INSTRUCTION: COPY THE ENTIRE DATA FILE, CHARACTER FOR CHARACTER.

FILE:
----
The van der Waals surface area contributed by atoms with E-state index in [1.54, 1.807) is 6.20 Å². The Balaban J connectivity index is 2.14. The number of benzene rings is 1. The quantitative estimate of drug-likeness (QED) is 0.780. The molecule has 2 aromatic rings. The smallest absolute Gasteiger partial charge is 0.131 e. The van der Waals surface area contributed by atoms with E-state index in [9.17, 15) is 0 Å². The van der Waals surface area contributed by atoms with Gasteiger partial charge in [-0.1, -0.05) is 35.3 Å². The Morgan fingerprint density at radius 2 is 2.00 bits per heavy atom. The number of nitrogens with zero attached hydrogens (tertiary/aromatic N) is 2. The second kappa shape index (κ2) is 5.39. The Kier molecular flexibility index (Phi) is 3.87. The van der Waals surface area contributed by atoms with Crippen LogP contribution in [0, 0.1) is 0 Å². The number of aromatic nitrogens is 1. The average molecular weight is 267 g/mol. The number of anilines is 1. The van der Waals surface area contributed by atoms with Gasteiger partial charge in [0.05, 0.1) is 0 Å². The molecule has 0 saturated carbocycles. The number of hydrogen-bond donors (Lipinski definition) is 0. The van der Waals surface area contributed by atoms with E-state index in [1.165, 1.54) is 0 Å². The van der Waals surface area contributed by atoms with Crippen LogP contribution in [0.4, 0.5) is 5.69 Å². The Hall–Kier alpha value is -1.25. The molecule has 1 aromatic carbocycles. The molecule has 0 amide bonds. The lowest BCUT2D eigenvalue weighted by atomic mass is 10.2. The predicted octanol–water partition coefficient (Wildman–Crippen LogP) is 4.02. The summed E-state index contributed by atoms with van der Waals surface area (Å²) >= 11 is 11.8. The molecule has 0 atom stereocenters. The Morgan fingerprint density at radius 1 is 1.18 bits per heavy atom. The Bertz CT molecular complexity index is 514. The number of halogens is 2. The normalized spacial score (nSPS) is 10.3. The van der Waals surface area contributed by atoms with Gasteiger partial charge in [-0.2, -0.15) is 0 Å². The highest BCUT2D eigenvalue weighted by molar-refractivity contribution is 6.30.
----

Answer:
The van der Waals surface area contributed by atoms with E-state index in [1.54, 1.807) is 6.20 Å². The Balaban J connectivity index is 2.14. The number of benzene rings is 1. The quantitative estimate of drug-likeness (QED) is 0.780. The molecule has 2 aromatic rings. The smallest absolute Gasteiger partial charge is 0.131 e. The van der Waals surface area contributed by atoms with E-state index in [9.17, 15) is 0 Å². The van der Waals surface area contributed by atoms with Gasteiger partial charge in [-0.1, -0.05) is 35.3 Å². The Morgan fingerprint density at radius 2 is 2.00 bits per heavy atom. The number of nitrogens with zero attached hydrogens (tertiary/aromatic N) is 2. The second kappa shape index (κ2) is 5.39. The Kier molecular flexibility index (Phi) is 3.87. The van der Waals surface area contributed by atoms with Crippen LogP contribution in [0, 0.1) is 0 Å². The number of aromatic nitrogens is 1. The average molecular weight is 267 g/mol. The number of anilines is 1. The van der Waals surface area contributed by atoms with Gasteiger partial charge in [0.05, 0.1) is 0 Å². The molecule has 0 saturated carbocycles. The number of hydrogen-bond donors (Lipinski definition) is 0. The van der Waals surface area contributed by atoms with E-state index in [1.165, 1.54) is 0 Å². The van der Waals surface area contributed by atoms with Crippen LogP contribution in [0.4, 0.5) is 5.69 Å². The Hall–Kier alpha value is -1.25. The molecule has 1 aromatic carbocycles. The molecule has 0 amide bonds. The lowest BCUT2D eigenvalue weighted by atomic mass is 10.2. The predicted octanol–water partition coefficient (Wildman–Crippen LogP) is 4.02. The summed E-state index contributed by atoms with van der Waals surface area (Å²) >= 11 is 11.8. The molecule has 0 atom stereocenters. The Morgan fingerprint density at radius 1 is 1.18 bits per heavy atom. The Bertz CT molecular complexity index is 514. The number of halogens is 2. The normalized spacial score (nSPS) is 10.3. The van der Waals surface area contributed by atoms with Gasteiger partial charge in [-0.2, -0.15) is 0 Å². The highest BCUT2D eigenvalue weighted by molar-refractivity contribution is 6.30.